“That is not dead which can eternal lie, yet with stranger eons, even death may die.”
The H.P. Lovecraft Literary Podcast, also known as the HPPodcraft, is a labor of love by dedicated fans. A regular on my daily commute, this series delves into the works of Lovecraft starting from his first published story and going all the way through his career.
Hosted by Chris Lackey and Chad Fifer, each episode contains an analysis of one of Lovecraft’s stories. They also delve into the history of the stories and the man who wrote them, giving context to them based on events in Lovecraft’s life and how the works relate to each other. Though there is no single continuity to Lovecraft’s work the analysis of the stories does reveal interesting progressions in how the mythos developed. I’m well versed in Lovecraft but I have never read the stories in any particular order and I was fascinated to see the patterns, both stylistically and in content.
The podcast goes beyond the stories, giving us a look at Lovecraft’s life and motivations. They discuss his early life and career as well as his final years when his fortunes and health declined. They discuss his friendships and dip into his correspondences with other writers, such as Clark Ashton Smith and Robert E. Howard, among many others. Lovecraft was a prolific writer of letters and a large collection of them survive, allowing us to see into the community of weird fiction authors from his era.
Lackey and Fifer also delve into the collaborative and ghost written works that Lovecraft wrote. These I found particularly interesting, as I only recently discovered most of them. These include the infamous story Medusa’s Coil which he collaborated on with Zealia Bishop. Lovecraft is rightfully known for his racist and classist beliefs, particularly in his younger days, and nowhere is it more pointed than in this story.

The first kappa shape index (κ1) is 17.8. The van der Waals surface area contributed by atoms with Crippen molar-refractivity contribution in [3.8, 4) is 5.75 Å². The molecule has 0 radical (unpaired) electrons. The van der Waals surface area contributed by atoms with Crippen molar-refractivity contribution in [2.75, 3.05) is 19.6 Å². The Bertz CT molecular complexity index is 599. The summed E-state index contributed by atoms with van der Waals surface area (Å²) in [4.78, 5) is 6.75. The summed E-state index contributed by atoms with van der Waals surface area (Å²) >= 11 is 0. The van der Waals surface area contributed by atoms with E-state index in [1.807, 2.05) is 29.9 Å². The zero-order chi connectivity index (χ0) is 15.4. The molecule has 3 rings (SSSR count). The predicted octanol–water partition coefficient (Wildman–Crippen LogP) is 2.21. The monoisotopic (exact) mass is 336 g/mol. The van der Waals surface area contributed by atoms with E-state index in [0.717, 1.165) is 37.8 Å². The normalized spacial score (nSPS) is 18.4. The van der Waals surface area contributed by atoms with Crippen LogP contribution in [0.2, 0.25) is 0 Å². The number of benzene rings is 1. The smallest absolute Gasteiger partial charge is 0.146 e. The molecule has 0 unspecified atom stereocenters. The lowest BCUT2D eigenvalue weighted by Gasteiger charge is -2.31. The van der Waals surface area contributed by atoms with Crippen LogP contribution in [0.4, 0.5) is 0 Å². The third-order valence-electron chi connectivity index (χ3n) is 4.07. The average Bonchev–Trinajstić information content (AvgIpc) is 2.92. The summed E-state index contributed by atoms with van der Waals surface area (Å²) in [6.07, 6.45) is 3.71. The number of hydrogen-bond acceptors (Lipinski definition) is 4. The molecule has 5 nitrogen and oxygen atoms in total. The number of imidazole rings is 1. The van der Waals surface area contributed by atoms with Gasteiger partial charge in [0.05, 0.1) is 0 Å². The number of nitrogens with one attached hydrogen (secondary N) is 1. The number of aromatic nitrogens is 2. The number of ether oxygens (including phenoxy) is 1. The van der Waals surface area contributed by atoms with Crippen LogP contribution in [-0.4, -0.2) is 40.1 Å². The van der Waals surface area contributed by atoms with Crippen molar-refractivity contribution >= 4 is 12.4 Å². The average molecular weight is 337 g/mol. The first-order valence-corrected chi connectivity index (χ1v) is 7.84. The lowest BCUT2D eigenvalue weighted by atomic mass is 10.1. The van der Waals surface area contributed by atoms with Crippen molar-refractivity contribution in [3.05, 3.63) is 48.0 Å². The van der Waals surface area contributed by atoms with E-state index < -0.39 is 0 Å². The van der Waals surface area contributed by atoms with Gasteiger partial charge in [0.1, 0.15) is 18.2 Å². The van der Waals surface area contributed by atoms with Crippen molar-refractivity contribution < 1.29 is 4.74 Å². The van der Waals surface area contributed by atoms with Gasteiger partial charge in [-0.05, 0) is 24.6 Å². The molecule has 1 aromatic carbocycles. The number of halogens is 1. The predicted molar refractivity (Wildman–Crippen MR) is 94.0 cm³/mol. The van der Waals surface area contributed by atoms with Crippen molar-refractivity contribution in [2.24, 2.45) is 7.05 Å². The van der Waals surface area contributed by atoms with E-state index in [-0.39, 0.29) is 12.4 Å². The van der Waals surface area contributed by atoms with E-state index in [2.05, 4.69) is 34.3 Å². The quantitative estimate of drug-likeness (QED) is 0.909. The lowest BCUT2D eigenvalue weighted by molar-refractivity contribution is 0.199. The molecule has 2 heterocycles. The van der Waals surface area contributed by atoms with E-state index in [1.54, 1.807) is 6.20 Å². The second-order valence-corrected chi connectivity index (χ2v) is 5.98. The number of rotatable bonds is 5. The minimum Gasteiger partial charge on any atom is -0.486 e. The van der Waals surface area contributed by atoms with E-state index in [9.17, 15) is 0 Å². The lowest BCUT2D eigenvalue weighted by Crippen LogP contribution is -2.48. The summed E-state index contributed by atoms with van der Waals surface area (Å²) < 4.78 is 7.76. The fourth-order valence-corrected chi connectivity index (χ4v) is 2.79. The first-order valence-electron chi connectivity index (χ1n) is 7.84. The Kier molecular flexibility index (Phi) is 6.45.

Which is another thing I appreciate about the podcast. They do not shy away from the controversies of Lovecraft’s life, nor do they harp on them. There is plenty of celebration of Lovecraft’s great works and vision, but they are also able to honestly criticize his mediocre works, though at times they fall into nitpicking in the name of humor.
That humor would be my one criticism for the show. It is often forced and over-done and detracts from the whole. This is particularly true for the early episodes, enough that I suggest a first time listener to start with a few later podcasts from when the show’s format has settled down and they have more experience. Then go back and listen to the early podcasts once you’ve already become a fan.
Each episode also features segments of the stories being read aloud, for which they used a wide variety of readers. The readers are all talented and these segments are gold, leaving you wanting more. Fortunately for us they also did full readings of several stories, including readings of The Call of Cthuhlhu and The Haunter in the Dark that are spectacular and should be mandatory listening for any fan.
Sadly, all things must come to an end, and Lovecraft’s body of work is no exception. Although they completed his library the podcast continues. It now features original content in a mix of free and subscription based offerings. I did not stay with the series for very long after they completed Lovecraft’s work, because it was the author’s work and history that I was interested in.
The entire show’s archive, including the full readings, is freely available on their website. Whether you are a veteran fan or recent discoverer of H.P. Lovecraft’s work, you’ll enjoy the series.